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Outbreak of pandemic influenza A/H1N1 2009 in Nepal

DOI: 10.1186/1743-422x-8-133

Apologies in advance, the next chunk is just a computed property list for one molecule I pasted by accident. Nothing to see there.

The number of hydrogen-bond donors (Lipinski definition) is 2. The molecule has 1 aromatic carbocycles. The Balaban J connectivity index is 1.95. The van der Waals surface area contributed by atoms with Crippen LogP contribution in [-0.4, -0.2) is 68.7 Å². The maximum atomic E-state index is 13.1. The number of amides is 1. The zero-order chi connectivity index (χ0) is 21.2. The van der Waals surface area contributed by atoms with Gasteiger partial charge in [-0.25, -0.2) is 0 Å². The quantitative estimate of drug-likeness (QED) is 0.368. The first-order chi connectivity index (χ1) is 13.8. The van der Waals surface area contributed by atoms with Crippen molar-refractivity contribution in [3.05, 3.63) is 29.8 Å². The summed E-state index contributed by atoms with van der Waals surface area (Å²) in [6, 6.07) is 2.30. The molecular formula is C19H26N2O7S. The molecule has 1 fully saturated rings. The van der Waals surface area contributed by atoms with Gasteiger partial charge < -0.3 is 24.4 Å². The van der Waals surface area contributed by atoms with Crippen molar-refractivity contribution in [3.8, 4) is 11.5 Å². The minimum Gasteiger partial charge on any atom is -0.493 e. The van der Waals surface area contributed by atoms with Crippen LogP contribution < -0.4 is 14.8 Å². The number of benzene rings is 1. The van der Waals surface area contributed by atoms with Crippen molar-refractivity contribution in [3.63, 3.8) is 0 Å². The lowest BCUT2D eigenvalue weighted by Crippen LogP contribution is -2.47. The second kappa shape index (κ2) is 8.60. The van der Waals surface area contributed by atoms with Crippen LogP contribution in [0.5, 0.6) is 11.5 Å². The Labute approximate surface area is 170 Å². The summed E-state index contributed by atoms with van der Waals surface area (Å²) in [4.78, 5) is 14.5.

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Out of 609 collected samples, 302 (49.6%) were Universal Influenza A positive. Among the influenza A positive samples, 172(28.3%) were positive for Pandemic influenza A/H1N1 and 130 (21.3%) were Seasonal influenza A. Most of the pandemic cases (53%) were found among young people with ≤ 20 years. Case Fatality Ratio for Pandemic influenza A/H1N1 in Nepal was 1.74%. Upon Molecular characterization, all the isolated pandemic influenza A/H1N1 2009 virus found in Nepal were antigenically and genetically related to the novel influenza A/CALIFORNIA/07/2009-LIKE (H1N1)v type.The Pandemic 2009 influenza virus found in Nepal were antigenically and genetically related to the novel A/CALIFORNIA/07/2009-LIKE (H1N1)v type.The 2009 flu pandemic is a global outbreak of a new strain of H1N1 influenza virus, often referred to as swine flu [1]. The virus is a novel strain of influenza [2]. This new pandemic H1N1 influenza strain contained genes from five different flu viruses: North American swine influenza, North American avian influenza, human influenza, and two swine influenza viruses typically found in Asia and Europe [3]. Due to the genetic mutations in its hemagglutinin (HA) protein, the influenza viruses can escape from the host defense mechanisms and thus to be able to continuously infect human and other species [4,5].On June 11, 2009, the ongoing outbreak of Influenza A/H1N1 was officially declared by the WHO to be the first influenza pandemic of the 21st century with new strain of Influenza A virus subtype H1N1 identified in April 2009 [6]. Till May 30, 2010 worldwide update by World Health Organization (WHO) more than 214 countries have reported laboratory confirmed cases of pandemic influenza H1N1 2009, including over 1,8,114 deaths [7].Nepal has started screening febrile travelers with respiratory symptoms from affected countries for the Pandemic influenza A (H1N1) since April 27, 2009, and the first case was detected on June 21, 2009 and introduction of the disease to th


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